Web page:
Cliff Swallows on the Reserve, by Cami Vega (Reserve Intern)

 

Spring brought life and color onto the Reserve. Dry vernal pools were filled with pockets of beautiful wildflowers. Burrowing bees escaped the depths of their burrows to pollinate the blooms of Goldfields, Downingia, and Meadowfoam. The warm breezes and blooming flora set the breeding season into full throttle. After a short winter, Cliff Swallows returned from the tropics to their optimal breeding site in the Reserve.

Cliff Swallows are small, compact birds with pointed, broad wings and square, pumpkin-colored tails. The metallic colored birds can be easy to miss, as they are often zooming around and foraging near water. Their flightiness makes them difficult to catch for predators but makes them proficient at catching flying insects by their wings. These diurnal foragers are normally seen around the summer time in large groups, often chasing swarming insects or hiding from the heat and predators in their gourd-shaped mud nests on cliff faces. Cliff Swallows are very social creatures; though they are able to nest alone they usually form colonies of over 100 nests. Some of the largest sites recorded have had colonies with about 3,000 active nests.  The onset of urban construction has heavily influenced their breeding range, as bridges and buildings now serve as a habitat for this species.

Each colony works in synchrony to build their nests, avoid prey and find food.  All birds are eager to land the optimal nest; fights may break out if two birds seek the same nest. If they do not have mates the males may start to build a nest to attract a mate.  The intricate architecture of their mud nests take a lot of work so pairs and colonies usually take over existing nests from previous sites. The males and females work together to build the nests by gathering mud in their beaks from nearby water sources. The mud pellets are transported to the nesting site and are carefully molded into place and shaped to their liking.  Thousands of mud pellets and their delicate little beaks model the nest design which consists of an elongated entrance shaped like a cylindrical tube with the inside is cushioned with dried grass. Once the nest is built and claimed the inhabitant will often sit at the entrance and lunge at intruders. Neighboring nests are preferred to reduce construction timing, the spacing between the nests create a honeycomb structure.

Cliff Swallows have one mate with whom they raise young with but may have several mates. Females may carry its eggs to another nest or lay their eggs in the nest of another. Clutch sizes range from 1-6, incubation occurs before the last egg is laid and lasts for about 12-15 days with both parents incubating. Young are reported to fledge in about 23 days, though the colony at Black Rascal Creek fledged a couple of days early.  The immensity of their colonies has led to the evolution of their sophisticated vocal systems that aid them in distinguishing their offspring. Parental recognition of the chicks’ calls are developed by the time the chicks fledge; siblings tend to have similar calls structures.  After fledging, the young assemble together in crèches to feed.

The cliff face by Black Rascal Creek provides the perfect habitat for the Cliff Swallow colony (see photo of this colony, taken by Clayton Anderson).  The site gives the birds protection from predators (primarily birds and snakes), is close to a water source, and is on an open area speckled with insects for foraging. The limited space and nests left from previous years has spread out the colony into three separate locations. There are around 300 nests from previous years that were teeming with Cliff Swallows in full breeding season. The largest colony inhabits the nests on the cliff side at Black Rascal Creek. In flight the colony creates unusual shapes that continually warp as they glide through the air. The structure of the cluster is difficult to describe as the colony is inextricably linked to one another. It is both an informal self-organizing group of pairs and acquaintances and a hierarchical organization with no true leader. Their emergent behavior is still a mystery. The clusters approximate small-world networks. The colony inadvertently relies on each other for survival. The nests serve as information hubs, birds will observe their neighbors and follow them to a food source.  This swarm behavior makes feeding and foraging more efficient and effective. By flying in a swarm they protect each other from predators, eager for a snack.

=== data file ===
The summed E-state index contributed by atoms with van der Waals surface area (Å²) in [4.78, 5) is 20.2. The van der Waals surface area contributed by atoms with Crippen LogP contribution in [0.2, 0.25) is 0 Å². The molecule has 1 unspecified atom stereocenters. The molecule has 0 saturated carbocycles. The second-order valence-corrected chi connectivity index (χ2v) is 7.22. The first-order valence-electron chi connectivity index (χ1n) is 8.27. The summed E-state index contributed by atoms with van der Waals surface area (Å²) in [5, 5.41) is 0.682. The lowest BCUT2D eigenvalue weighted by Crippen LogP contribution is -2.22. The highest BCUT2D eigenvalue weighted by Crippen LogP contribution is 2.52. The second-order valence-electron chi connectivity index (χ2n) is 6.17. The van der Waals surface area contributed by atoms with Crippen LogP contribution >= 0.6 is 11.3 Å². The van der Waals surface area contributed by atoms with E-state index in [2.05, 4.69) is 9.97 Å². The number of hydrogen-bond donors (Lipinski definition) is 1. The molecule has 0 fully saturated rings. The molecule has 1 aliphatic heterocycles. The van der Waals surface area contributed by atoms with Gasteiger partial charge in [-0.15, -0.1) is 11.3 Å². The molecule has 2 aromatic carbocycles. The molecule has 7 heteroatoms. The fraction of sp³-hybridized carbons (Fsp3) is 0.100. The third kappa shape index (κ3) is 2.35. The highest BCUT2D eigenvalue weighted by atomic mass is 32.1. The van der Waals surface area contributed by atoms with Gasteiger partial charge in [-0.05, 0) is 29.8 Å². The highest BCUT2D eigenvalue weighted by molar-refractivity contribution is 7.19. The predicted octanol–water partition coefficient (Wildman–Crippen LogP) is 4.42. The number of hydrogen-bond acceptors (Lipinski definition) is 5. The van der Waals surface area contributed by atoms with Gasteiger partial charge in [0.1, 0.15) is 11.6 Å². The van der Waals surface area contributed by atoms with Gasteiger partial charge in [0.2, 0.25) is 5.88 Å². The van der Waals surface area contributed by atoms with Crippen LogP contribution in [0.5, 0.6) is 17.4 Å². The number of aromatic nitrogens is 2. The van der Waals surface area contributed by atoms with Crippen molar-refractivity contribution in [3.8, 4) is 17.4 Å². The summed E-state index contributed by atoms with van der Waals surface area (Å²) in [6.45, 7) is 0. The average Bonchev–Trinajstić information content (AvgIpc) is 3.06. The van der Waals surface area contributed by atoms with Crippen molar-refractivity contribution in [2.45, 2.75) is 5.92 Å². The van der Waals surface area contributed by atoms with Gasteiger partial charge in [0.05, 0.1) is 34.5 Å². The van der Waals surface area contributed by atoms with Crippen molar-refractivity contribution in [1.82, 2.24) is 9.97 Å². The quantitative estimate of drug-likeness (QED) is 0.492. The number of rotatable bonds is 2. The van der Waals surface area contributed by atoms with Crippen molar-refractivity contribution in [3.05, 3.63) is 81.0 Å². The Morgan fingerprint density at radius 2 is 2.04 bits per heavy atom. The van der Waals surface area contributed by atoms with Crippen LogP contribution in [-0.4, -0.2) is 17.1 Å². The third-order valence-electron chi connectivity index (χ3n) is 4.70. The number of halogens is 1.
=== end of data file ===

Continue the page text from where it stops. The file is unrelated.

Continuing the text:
While observing the colony on the cliffs of Black Rascal Creek, I witnessed the unfortunate demise of one swallow by a small falcon, probably an American Kestrel.  The colony had congregated outside of the nests, all flying in synchrony, unbeknownst that the falcon had carefully mimicked their flight pattern when suddenly it shifted directions and snapped a swallow right out of the air.  The entire colony was instantly flustered by the action and all immediately dispersed with a chorus of loud chirps and purrs. Last week, we witnessed an American Kestrel capture a Cliff Swallow from the nesting colony on the side of the power plant near the North Bowl parking lot. The swallow struggled in the air and in the end it was victorious and was able to escape the Kestrel’s tough talons.

The short inhabitance of the Cliff Swallows on the Reserve opened my eyes to the intricacy of this ecosystem. I learned so much from observing their complex nest structures to their synchronized behavioral patterns.  The colonies’ interconnected web of interactions and behavior work together for the survival of the colony, I think this is something we can all learn from. The once boisterous cliff side that was teeming with the flighty, purring Cliff Swallows continuously brought me back to the site, always with more questions than before.  

 
Date 
June 3, 2014